Larry Bird or Bill Russell: Who Was the Better Boston Celtics Player?
It’s pretty clear that when you run down the list of the best Boston Celtics players of all time, the two usually left standing are Larry Bird and Bill Russell. No NBA team has won more championships than the Celtics, who have a bevy of great players in franchise history.
After weeding through players like Bob Cousy, John Havlicek, Dave Cowens, Sam Jones, Kevin McHale, Robert Parish, and a host of others, it usually comes down to Bird and Russell for the best Celtics player ever. Which one do you choose?
A case can be made for either Larry Bird or Bill Russell as the best in Boston Celtics history
Russell began the Celtics tradition in the late 1950s. Bird kept it going in the 1980s.
Russell helped guide Boston to its first-ever championship in 1957 as a rookie out of San Francisco. The 6-foot-10 center joined a Hall of Fame lineup that included Cousy, Tom Heinsohn, Frank Ramsey, and Bill Sharman. While the Celtics had no problem scoring before Russell came on board, they turned things up drastically on the defensive end, led by Russell.
He entered the NBA with a defensive mindset. Russell changed the game with his shot-blocking ability and his rebounding. Russell won 11 championships, including eight straight from 1959 to 1966. He averaged 15.1 points and 22.5 rebounds over his 13-year career.
Bird came into the league for the 1979-80 season and turned a 29-win team into one that won 61 games in his rookie season. He entered the NBA as a hyped-up rookie and more than lived up to expectations, capturing Rookie of the Year honors.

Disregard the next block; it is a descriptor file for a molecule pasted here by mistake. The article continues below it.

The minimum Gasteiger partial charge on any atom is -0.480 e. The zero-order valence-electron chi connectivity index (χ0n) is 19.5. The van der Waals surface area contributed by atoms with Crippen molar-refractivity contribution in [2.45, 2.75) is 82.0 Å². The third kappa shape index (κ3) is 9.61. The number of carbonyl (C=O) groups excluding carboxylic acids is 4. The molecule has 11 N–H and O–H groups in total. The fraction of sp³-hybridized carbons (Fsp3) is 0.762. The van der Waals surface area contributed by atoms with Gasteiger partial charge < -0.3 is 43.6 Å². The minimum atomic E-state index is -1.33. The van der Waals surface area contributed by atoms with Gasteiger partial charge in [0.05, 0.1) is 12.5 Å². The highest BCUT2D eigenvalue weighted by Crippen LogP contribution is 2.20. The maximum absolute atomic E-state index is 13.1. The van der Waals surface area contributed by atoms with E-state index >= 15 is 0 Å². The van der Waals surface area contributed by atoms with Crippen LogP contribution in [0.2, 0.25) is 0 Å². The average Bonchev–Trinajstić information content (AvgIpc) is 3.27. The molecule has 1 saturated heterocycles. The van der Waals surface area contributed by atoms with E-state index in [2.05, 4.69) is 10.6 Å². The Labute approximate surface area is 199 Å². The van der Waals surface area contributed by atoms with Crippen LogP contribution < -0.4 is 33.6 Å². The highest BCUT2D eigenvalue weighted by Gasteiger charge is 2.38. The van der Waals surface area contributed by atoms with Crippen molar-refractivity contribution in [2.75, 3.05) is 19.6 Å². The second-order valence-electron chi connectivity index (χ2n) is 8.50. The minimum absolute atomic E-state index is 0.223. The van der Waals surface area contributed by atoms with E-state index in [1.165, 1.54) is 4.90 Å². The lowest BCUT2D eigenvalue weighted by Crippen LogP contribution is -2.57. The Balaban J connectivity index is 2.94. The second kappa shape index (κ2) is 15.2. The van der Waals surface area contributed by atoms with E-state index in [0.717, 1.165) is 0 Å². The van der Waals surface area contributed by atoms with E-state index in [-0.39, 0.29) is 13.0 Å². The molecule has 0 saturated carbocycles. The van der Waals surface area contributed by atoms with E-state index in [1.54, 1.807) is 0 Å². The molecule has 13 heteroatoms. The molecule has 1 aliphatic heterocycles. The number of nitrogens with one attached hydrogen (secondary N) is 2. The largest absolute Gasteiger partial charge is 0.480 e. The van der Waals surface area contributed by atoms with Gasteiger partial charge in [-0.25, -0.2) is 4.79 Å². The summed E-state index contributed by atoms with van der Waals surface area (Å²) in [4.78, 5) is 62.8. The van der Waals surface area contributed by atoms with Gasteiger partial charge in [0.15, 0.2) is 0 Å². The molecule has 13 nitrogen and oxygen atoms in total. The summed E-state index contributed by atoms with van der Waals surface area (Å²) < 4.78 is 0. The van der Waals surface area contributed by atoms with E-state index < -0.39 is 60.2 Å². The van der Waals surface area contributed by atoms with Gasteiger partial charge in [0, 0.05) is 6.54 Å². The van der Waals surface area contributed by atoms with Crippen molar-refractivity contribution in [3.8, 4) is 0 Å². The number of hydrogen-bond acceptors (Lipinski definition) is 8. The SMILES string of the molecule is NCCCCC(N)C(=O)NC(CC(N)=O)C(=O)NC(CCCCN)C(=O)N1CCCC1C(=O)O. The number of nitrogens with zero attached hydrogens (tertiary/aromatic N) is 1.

The Celtics added pieces around him the following season, making a lopsided trade with the Golden State Warriors that added Robert Parish and Kevin McHale. In their first year together, the Celtics won the NBA championship.
Bird won three straight MVPs from 1984 to 1986. He led the Celtics to championships in 1981, 1984, and 1986. During his 13-year career, Bird put up 24.3 points, 10.0 rebounds, and 6.3 assists.
Russell has the better resume, but Bird was the better player
There’s no knocking Russell or Bird. They both brought tons to the table when they were in Boston. Russell has, by far, the better resume with his 11 championships and five MVP Awards. Bird, however, was the better player.
Bird couldn’t rebound or block shots with Russell, but he did everything else better. He was a better scorer, passer, and shooter. His court awareness was second to none.
“As an all-around player, there’s never been anyone better,” said Indiana Pacers coach George Irvine to Sports Illustrated in March 1986.
Irvine wasn’t alone. Even Cousy, who teamed with Russell, said he used to go back and forth between Russell, Wilt Chamberlain, and Kareem Abdul-Jabbar when the topic of the best NBA player came up. In 1986, he told Sports Illustrated he made a decision.
“Before Bird, I used to vacillate,” said Cousy then. “The question didn’t seem relevant. But Bird came along with all the skills, all the things a basketball player has to do. I think he’s the greatest.”
“He’s the best player ever to play the game,” said former Milwaukee Bucks coach and Celtics player Don Nelson.
You can’t go wrong with either Bird or Russell. While Russell racked up the rings and the blocked shots, Bird was the better overall player.